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Admit all students and negotiate with parents on fees, PS Jwan says

EDUCATION
By Augustine Oduor | October 12th 2021

Basic Education PS Jwan Julius. [David Njaaga, Standard]

Principals of secondary schools have been asked to admit all students as schools open for the second term today.

The term will last 11 weeks and will end on December 23.

Basic Education PS Jwan Julius also directed school heads to listen to students to understand their grievances as the second term begins.

“We want school heads to listen to their students’ problems because there are many indiscipline cases which must be contained,” said Jwan.

Jwan was reacting to the growing cases of fires reported in schools across the country.

The PS also wants the principals to harmonise their fees accounts to account for extra money paid by parents during term one admissions.

Jwan said most schools sent old fees structures to parents, which were used to pay term one fees resulting in overpayment. “We are asking the heads to ensure they roll over to the second term, the extra money parents might have paid during term one so that they do not pay extra money again,” said Jwan.

In an August 9 circular to school heads, Jwan said: “Any fees collected above the revised guidelines be refunded or treated as prepayment of fees for continuing students.”

He also said that all extra levies charged on parents against the fees guidelines be refunded. Jwan added the money to be rolled over to the second term and parents asked to pay the correct balances.

The PS however directed heads not to send any student home for failure to pay second term fees. “We have encouraged heads of schools to talk with parents and agree how fees will be paid so that no child is sent home. This is a short and tight term that no time should be wasted,” said Jwan.

Kenya Secondary School Heads Association (Kessha) National Chairman, Kahi Indimuli asked parents to pay fees, noting it was reduced by Sh8,000 to ease their burden.

“We shall listen to parents, but it is important for the government to also encourage parents to continue paying fees. We know they have suffered and as teachers, we are also parents and everyone has been hit. But schools must run,” said Indimuli.

Kenya Secondary School Heads Association (KESSHA) Chairman Kahi Indimuli. [John Muia, Standard]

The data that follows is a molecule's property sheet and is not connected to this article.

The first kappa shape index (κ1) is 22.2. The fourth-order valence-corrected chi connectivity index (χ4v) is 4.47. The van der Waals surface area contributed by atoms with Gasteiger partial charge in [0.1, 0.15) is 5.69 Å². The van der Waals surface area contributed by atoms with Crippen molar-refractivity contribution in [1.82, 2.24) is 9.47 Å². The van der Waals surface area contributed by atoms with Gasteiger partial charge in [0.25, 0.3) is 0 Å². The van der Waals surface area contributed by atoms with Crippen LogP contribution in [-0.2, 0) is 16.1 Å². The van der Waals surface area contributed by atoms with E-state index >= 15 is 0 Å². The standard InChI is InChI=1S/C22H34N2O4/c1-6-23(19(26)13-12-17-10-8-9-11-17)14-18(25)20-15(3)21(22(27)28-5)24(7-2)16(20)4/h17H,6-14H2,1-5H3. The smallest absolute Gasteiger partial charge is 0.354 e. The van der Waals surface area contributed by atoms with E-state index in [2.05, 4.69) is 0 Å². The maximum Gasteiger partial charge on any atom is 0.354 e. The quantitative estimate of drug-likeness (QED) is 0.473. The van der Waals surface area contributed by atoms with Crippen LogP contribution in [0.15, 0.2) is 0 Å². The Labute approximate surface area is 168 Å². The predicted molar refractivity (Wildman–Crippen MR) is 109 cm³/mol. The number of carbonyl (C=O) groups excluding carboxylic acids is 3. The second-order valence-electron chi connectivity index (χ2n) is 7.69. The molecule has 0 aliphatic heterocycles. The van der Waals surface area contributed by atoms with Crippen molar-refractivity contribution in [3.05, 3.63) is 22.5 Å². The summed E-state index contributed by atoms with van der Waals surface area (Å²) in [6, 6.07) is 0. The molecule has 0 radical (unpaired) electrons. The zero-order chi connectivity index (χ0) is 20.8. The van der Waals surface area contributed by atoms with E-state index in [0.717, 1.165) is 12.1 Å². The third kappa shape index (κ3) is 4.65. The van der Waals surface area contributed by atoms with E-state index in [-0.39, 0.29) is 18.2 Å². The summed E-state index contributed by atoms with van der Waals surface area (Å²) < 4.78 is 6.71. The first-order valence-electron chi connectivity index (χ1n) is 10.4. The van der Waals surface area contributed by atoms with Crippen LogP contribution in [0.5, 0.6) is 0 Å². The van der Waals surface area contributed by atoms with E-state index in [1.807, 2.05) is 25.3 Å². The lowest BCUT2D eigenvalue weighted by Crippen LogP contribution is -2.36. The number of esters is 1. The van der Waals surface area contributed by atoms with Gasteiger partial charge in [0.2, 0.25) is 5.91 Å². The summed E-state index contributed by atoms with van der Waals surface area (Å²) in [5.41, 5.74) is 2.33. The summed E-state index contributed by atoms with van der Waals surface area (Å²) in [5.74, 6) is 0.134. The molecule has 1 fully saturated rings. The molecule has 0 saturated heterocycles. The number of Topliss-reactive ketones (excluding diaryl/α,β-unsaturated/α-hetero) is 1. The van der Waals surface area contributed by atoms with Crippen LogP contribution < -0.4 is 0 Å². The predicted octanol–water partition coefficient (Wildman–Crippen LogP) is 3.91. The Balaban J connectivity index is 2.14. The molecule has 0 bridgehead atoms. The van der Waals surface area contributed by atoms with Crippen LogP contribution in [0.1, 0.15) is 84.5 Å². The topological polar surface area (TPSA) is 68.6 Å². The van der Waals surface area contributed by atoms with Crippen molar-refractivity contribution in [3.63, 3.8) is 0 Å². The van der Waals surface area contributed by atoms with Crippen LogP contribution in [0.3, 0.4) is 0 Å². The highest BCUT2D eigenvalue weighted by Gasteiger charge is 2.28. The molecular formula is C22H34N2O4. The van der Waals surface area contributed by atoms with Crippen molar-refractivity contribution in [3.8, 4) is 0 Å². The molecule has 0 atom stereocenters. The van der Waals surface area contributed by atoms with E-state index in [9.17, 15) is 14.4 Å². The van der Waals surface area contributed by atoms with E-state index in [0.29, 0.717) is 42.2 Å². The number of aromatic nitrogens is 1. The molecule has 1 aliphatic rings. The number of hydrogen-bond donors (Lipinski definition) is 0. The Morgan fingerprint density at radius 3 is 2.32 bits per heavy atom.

The government lowered this year’s fees by up to Sh8,500 citing the effects of Covid-19 that reduced the school calendar by nine weeks.

Parents with children in national and extra-county schools located in towns are expected to pay a maximum yearly fee of Sh45,000. Those with children in county and sub-county secondary schools are to pay a maximum of Sh35,000 per year while special needs schools should charge Sh10,860.

National Parents Association chairperson, Nicholas Maiyo said parents will strive to pay fees, but noted that they will not pay illegal levies.

“We are in agreement as parents that we shall make all efforts to pay fees. But we shall not pay even a coin towards those extra levies,” said Maiyo.

Maiyo said most schools still have hidden illegal costs in their fees which they are demanding from parents. “Some of these monies are not even receipted. They call them all sorts of names and parents are coerced to pay this money,” said Maiyo.

Jwan said reports at the Ministry of Education show that schools recover these levies upfront before crediting money paid as fees into the students’ fees accounts.

“This makes students have false fees arrears leading to them being sent home,” said Jwan.

Indimuli however said it is not right for parents to send children to school without money. “For the entire first term, Form Ones used monies that were disbursed to cater for continuing students, this is not sustainable,” said Indimuli.

Education Cabinet Secretary George Magoha said the government has released Sh17.8 billion to cater for second term fees for continuing students and also settle pending bills for Form Ones.

Education Cabinet Secretary George Magoha. [File, Standard]

Out of this money, some Sh15.8 billion will cater for Free Day Secondary School while Sh2.2 billion will go towards Free Primary Education.

PS Jwan said that a list of principals breaching the fees guidelines will be sent to the Teachers Service Commission (TSC) for action. “We have compiled a list and we are sending some cases to TSC for action, where we have gathered enough evidence,” said Jwan.

Speaking in parliament last week, Magoha made reference to the August 9, 2021, circular that also directed schools to stop charging illegal levies.

Magoha said that the circular specified the action to be taken in line with Section 46 of the Basic Education Regulations, 2015.

“TSC has already initiated disciplinary process against several principals who have gone against the guidelines on payment of school fees,” said Magoha.

The CS asked parents to continue being vigilant on schools still charging extra levies.

“The Ministry receives reports from parents about schools charging the illegal levies including remedial fees. Investigations will be conducted,” said Magoha.

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